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Came across this while reading Temam's text on Navier Stokes. Lemma 2.4 states that the divergence operator $\nabla\cdot$ maps $\bf{H}_0^1(\Omega)$ $\textit{onto}$ $L^2(\Omega)/\mathbb{R}$ where the latter is the subspace of $L^2(\Omega)$ of elements $f$ satisfying $\int_\Omega f=0$. To prove this statement we consider $A=\nabla$ (the gradient operator) defined on $L^2(\Omega)$ (mapping into $\bf{H}^{-1}(\Omega)$). Earlier, it'd been shown that the operator $A$ restricted to $L^2(\Omega)/\mathbb{R}$ is injective. So if we simply set $R(A):=A(L^2(\Omega)/\mathbb{R})\,(=A(L^2(\Omega))$, we know that $A$ is an isomorphism between $L^2(\Omega)/\mathbb{R}$ and $R(A)$.

So far, I don't think anything profound has been said. Now, the proof proceeds with the following statement (paraphrased): by transposition, the adjoint $A^*\in L(\bf{H_0^1(\Omega)}$ $,L^2(\Omega))$ is an isomorphism from the $\textit{orthogonal}$ of $R(A)$ $\textit{onto}$ $L^2(\Omega)/\mathbb{R}$.

My question is, what's the justification for this last statement?? Perhaps I'm a little rusty, but I'm guessing I'm failing to make the necessary manipulations to relate the ranges of $A$ and $A^*$ and the orthogonal spaces of them etc. etc.

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The relevant fact is: if an operator $T:X\to Y$ between normed spaces is bounded from below, meaning $\exists c>0$ such that $\|Tx\|\ge c\|x\|$ for all $x\in X$, then its adjoint $T^*:Y^*\to X^*$ is surjective.

Proof: given any linear functional $f\in X^*$, define $g(y)=f(T^{-1}y)$ on the range of $T$. Then $g$ is bounded, so by the Hahn-Banach theorem it extends to a bounded linear functional on $Y$. By construction $T^*g=f$. $\quad\Box$

Since $A$ is known to be an isomorphism of $L^2(\Omega)/\mathbb{R}$ onto something, it's bounded from below. Hence, its adjoint $A^*$, which is $-\operatorname{div}$, is surjective onto the dual of $L^2(\Omega)/\mathbb{R}$.

Let's discuss this dual. The dual of $L^2(\Omega)$ is itself, via the pairing $(f,g)=\int_\Omega fg$. When we take quotient by the subspace of constant functions, the only remaining functionals are those that vanish on that subspace. Thus, the dual of $L^2(\Omega)/\mathbb{R}$ is the space $V=\{g\in L^2(\Omega): \int_\Omega g=0\}$, via the same pairing $(f,g) = \int_\Omega fg$. The final conclusion is that the divergence of an element of $H^1_0$ can be any $L^2$ function with zero integral.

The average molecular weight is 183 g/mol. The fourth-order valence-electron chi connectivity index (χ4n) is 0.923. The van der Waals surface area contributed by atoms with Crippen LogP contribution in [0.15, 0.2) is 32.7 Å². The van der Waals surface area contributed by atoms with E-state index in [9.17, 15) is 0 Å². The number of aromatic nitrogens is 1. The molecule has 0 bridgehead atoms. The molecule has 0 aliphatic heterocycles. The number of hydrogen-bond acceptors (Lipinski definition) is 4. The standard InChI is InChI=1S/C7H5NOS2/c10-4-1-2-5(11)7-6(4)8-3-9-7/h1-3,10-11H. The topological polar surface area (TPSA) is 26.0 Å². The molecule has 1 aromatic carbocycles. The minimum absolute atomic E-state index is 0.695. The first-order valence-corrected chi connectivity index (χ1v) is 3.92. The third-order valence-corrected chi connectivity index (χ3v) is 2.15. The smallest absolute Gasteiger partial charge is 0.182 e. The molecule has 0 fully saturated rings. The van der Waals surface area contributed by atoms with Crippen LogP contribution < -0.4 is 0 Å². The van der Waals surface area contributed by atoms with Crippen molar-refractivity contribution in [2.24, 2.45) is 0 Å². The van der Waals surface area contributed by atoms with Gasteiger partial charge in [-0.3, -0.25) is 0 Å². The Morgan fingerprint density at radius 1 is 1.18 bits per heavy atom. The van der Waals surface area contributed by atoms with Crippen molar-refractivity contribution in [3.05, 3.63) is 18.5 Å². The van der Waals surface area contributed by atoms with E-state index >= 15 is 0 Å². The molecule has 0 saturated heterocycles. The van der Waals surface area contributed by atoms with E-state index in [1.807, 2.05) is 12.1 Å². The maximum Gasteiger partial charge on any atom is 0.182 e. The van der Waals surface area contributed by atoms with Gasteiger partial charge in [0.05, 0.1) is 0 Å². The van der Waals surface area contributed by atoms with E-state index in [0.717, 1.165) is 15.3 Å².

It's also true that $V$ is isomorphic to the quotient $L^2(\Omega)/\mathbb{R}$ itself, since $V$ is the orthogonal complement of constant functions. But I don't find it helpful to bring in this isomorphism here, as it obscures rather than helps. It makes sense to think about the domain of $\nabla$ as the quotient by constant functions, since those are killed by the gradient. On the other hand, the range of divergence is a space of functions, not any kind of a quotient. Just because an isomorphism exists doesn't mean we have to consider it.

The claim that $A^*$ is an isomorphism of $R(A)^\perp$ onto something is incorrect; in fact, $R(A)^\perp$ is precisely the kernel of $A^*$. The author may have forgotten to say "quotient by" somewhere, or replace "the orthogonal of" by "the dual of".

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  • $\begingroup$ Strictly speaking then, -div maps onto the $\textit {the dual} $ of $L^2/\mathbb {R} $ which the author identifies with itself? $\endgroup$
    – Fozz
    Commented Sep 12, 2017 at 23:26
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    $\begingroup$ The dual of that quotient is naturally the space of functions with zero integral. The dual of quotient is a subspace of dual. $\endgroup$
    – user357151
    Commented Sep 13, 2017 at 1:24
  • $\begingroup$ What you refer to as "that quotient" is precisely "the space of functions with zero integral" is it not? Then what you're saying is that the dual of the quotient is itself? And by "natural" do you mean in some other sense than that of the standard Riesz representation sense for Hilbert spaces? $\endgroup$
    – Fozz
    Commented Sep 13, 2017 at 1:38
  • $\begingroup$ I added two paragraphs to the answer to make the point better. $\endgroup$
    – user357151
    Commented Sep 13, 2017 at 2:35
  • $\begingroup$ Thanks for your clarification. But one more question: it seems that you view $L^2/\mathbb{R}$ to be distinct from but isomorphic to $V $ whereas I understood your $V $ to be precisely equal to that quotient space. Then strictly speaking how do you define that quotient? In what space does it live? $\endgroup$
    – Fozz
    Commented Sep 13, 2017 at 2:49

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